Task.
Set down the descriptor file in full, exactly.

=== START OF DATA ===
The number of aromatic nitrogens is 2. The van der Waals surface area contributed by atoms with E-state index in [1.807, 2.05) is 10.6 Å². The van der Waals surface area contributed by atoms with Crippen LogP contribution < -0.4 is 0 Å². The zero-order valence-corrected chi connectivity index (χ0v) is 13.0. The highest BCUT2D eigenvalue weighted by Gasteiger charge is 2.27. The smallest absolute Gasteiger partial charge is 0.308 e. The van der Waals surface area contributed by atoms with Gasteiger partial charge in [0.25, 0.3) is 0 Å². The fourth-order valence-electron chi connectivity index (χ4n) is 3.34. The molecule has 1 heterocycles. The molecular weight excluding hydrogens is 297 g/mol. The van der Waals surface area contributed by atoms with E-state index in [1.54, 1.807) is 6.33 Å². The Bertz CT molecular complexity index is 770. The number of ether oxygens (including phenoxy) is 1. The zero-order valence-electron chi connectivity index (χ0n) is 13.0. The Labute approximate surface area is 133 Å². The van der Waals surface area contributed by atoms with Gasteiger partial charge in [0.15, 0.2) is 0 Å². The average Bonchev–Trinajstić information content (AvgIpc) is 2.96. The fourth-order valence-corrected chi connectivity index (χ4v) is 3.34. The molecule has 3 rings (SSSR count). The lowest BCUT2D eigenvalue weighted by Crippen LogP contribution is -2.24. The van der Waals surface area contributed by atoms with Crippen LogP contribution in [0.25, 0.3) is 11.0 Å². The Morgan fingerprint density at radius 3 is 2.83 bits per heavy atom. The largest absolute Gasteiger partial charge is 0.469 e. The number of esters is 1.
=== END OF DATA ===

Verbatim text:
The number of aromatic nitrogens is 2. The van der Waals surface area contributed by atoms with E-state index in [1.807, 2.05) is 10.6 Å². The van der Waals surface area contributed by atoms with Crippen LogP contribution < -0.4 is 0 Å². The zero-order valence-corrected chi connectivity index (χ0v) is 13.0. The highest BCUT2D eigenvalue weighted by Gasteiger charge is 2.27. The smallest absolute Gasteiger partial charge is 0.308 e. The van der Waals surface area contributed by atoms with Gasteiger partial charge in [0.25, 0.3) is 0 Å². The fourth-order valence-electron chi connectivity index (χ4n) is 3.34. The molecule has 1 heterocycles. The molecular weight excluding hydrogens is 297 g/mol. The van der Waals surface area contributed by atoms with E-state index in [1.54, 1.807) is 6.33 Å². The Bertz CT molecular complexity index is 770. The number of ether oxygens (including phenoxy) is 1. The zero-order valence-electron chi connectivity index (χ0n) is 13.0. The Labute approximate surface area is 133 Å². The van der Waals surface area contributed by atoms with Gasteiger partial charge in [0.15, 0.2) is 0 Å². The average Bonchev–Trinajstić information content (AvgIpc) is 2.96. The fourth-order valence-corrected chi connectivity index (χ4v) is 3.34. The molecule has 3 rings (SSSR count). The lowest BCUT2D eigenvalue weighted by Crippen LogP contribution is -2.24. The van der Waals surface area contributed by atoms with Crippen LogP contribution in [0.25, 0.3) is 11.0 Å². The Morgan fingerprint density at radius 3 is 2.83 bits per heavy atom. The largest absolute Gasteiger partial charge is 0.469 e. The number of esters is 1.